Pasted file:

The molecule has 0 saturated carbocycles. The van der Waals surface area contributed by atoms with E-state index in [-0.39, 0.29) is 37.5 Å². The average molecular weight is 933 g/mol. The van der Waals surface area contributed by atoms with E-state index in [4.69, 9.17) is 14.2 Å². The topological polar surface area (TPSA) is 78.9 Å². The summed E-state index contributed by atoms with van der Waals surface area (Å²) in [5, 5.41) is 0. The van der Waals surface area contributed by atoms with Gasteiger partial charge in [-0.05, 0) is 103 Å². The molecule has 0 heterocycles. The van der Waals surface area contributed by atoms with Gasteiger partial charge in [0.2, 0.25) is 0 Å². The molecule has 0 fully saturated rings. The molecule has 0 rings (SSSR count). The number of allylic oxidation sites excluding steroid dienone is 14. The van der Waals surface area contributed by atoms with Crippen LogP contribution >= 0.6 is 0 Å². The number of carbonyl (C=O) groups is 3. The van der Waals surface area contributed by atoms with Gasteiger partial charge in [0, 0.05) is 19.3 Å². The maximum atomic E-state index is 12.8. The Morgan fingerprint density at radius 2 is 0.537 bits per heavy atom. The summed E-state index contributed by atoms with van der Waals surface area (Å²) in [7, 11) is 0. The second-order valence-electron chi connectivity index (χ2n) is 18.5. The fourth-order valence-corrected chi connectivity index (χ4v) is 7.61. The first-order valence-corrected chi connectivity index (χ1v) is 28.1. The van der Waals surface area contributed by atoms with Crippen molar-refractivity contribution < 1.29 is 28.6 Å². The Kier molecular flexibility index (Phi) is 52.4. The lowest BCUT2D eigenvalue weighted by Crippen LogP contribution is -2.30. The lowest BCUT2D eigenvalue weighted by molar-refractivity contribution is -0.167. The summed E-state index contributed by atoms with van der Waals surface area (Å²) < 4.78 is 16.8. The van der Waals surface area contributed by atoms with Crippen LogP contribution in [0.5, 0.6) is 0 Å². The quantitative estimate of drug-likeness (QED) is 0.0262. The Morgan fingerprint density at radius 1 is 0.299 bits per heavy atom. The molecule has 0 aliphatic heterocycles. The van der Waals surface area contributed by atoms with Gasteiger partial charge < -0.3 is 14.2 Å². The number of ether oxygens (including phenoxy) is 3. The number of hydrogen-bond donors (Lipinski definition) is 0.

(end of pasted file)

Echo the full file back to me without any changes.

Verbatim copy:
The molecule has 0 saturated carbocycles. The van der Waals surface area contributed by atoms with E-state index in [-0.39, 0.29) is 37.5 Å². The average molecular weight is 933 g/mol. The van der Waals surface area contributed by atoms with E-state index in [4.69, 9.17) is 14.2 Å². The topological polar surface area (TPSA) is 78.9 Å². The summed E-state index contributed by atoms with van der Waals surface area (Å²) in [5, 5.41) is 0. The van der Waals surface area contributed by atoms with Gasteiger partial charge in [-0.05, 0) is 103 Å². The molecule has 0 heterocycles. The van der Waals surface area contributed by atoms with Gasteiger partial charge in [0.2, 0.25) is 0 Å². The molecule has 0 fully saturated rings. The molecule has 0 rings (SSSR count). The number of allylic oxidation sites excluding steroid dienone is 14. The van der Waals surface area contributed by atoms with Crippen LogP contribution >= 0.6 is 0 Å². The number of carbonyl (C=O) groups is 3. The van der Waals surface area contributed by atoms with Gasteiger partial charge in [0, 0.05) is 19.3 Å². The maximum atomic E-state index is 12.8. The Morgan fingerprint density at radius 2 is 0.537 bits per heavy atom. The summed E-state index contributed by atoms with van der Waals surface area (Å²) in [7, 11) is 0. The second-order valence-electron chi connectivity index (χ2n) is 18.5. The fourth-order valence-corrected chi connectivity index (χ4v) is 7.61. The first-order valence-corrected chi connectivity index (χ1v) is 28.1. The van der Waals surface area contributed by atoms with Crippen molar-refractivity contribution < 1.29 is 28.6 Å². The Kier molecular flexibility index (Phi) is 52.4. The lowest BCUT2D eigenvalue weighted by Crippen LogP contribution is -2.30. The lowest BCUT2D eigenvalue weighted by molar-refractivity contribution is -0.167. The summed E-state index contributed by atoms with van der Waals surface area (Å²) < 4.78 is 16.8. The van der Waals surface area contributed by atoms with Crippen LogP contribution in [0.5, 0.6) is 0 Å². The quantitative estimate of drug-likeness (QED) is 0.0262. The Morgan fingerprint density at radius 1 is 0.299 bits per heavy atom. The molecule has 0 aliphatic heterocycles. The van der Waals surface area contributed by atoms with Gasteiger partial charge < -0.3 is 14.2 Å². The number of ether oxygens (including phenoxy) is 3. The number of hydrogen-bond donors (Lipinski definition) is 0.